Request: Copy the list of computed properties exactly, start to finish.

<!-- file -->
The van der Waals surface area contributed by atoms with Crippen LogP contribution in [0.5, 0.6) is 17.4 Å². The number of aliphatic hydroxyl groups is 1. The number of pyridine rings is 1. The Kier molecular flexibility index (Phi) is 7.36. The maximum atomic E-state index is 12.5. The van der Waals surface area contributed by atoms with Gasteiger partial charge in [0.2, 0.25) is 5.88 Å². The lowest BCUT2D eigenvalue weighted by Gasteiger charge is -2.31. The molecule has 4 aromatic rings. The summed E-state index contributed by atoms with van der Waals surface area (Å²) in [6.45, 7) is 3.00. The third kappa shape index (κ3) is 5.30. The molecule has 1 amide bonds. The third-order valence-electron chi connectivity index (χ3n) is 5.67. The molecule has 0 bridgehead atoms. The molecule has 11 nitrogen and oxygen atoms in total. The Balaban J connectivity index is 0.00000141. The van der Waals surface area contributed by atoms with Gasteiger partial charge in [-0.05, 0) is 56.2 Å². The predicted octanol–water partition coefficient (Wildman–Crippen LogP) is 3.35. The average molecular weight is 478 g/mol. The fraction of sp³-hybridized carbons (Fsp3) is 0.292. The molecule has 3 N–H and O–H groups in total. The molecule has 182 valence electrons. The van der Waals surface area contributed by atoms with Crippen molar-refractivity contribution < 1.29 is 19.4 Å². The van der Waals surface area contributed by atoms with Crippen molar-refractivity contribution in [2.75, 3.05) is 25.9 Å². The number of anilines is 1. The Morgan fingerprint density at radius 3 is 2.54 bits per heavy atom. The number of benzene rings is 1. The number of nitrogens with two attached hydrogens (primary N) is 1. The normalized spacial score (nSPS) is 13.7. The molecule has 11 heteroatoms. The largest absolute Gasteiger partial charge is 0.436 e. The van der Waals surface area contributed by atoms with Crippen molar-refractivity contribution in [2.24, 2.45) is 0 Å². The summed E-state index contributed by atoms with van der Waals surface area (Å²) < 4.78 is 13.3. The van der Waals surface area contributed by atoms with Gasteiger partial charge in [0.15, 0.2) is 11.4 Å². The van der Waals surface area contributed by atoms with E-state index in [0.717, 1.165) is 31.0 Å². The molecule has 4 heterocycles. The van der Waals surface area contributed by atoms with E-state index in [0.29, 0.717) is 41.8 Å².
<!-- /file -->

The van der Waals surface area contributed by atoms with Crippen LogP contribution in [0.5, 0.6) is 17.4 Å². The number of aliphatic hydroxyl groups is 1. The number of pyridine rings is 1. The Kier molecular flexibility index (Phi) is 7.36. The maximum atomic E-state index is 12.5. The van der Waals surface area contributed by atoms with Gasteiger partial charge in [0.2, 0.25) is 5.88 Å². The lowest BCUT2D eigenvalue weighted by Gasteiger charge is -2.31. The molecule has 4 aromatic rings. The summed E-state index contributed by atoms with van der Waals surface area (Å²) in [6.45, 7) is 3.00. The third kappa shape index (κ3) is 5.30. The molecule has 1 amide bonds. The third-order valence-electron chi connectivity index (χ3n) is 5.67. The molecule has 0 bridgehead atoms. The molecule has 11 nitrogen and oxygen atoms in total. The Balaban J connectivity index is 0.00000141. The van der Waals surface area contributed by atoms with Gasteiger partial charge in [-0.05, 0) is 56.2 Å². The predicted octanol–water partition coefficient (Wildman–Crippen LogP) is 3.35. The average molecular weight is 478 g/mol. The fraction of sp³-hybridized carbons (Fsp3) is 0.292. The molecule has 3 N–H and O–H groups in total. The molecule has 182 valence electrons. The van der Waals surface area contributed by atoms with Crippen molar-refractivity contribution < 1.29 is 19.4 Å². The van der Waals surface area contributed by atoms with Crippen molar-refractivity contribution in [2.75, 3.05) is 25.9 Å². The number of anilines is 1. The Morgan fingerprint density at radius 3 is 2.54 bits per heavy atom. The number of benzene rings is 1. The number of nitrogens with two attached hydrogens (primary N) is 1. The normalized spacial score (nSPS) is 13.7. The molecule has 11 heteroatoms. The largest absolute Gasteiger partial charge is 0.436 e. The van der Waals surface area contributed by atoms with Crippen molar-refractivity contribution in [2.24, 2.45) is 0 Å². The summed E-state index contributed by atoms with van der Waals surface area (Å²) < 4.78 is 13.3. The van der Waals surface area contributed by atoms with Gasteiger partial charge in [0.15, 0.2) is 11.4 Å². The van der Waals surface area contributed by atoms with E-state index in [0.717, 1.165) is 31.0 Å². The molecule has 4 heterocycles. The van der Waals surface area contributed by atoms with E-state index in [0.29, 0.717) is 41.8 Å².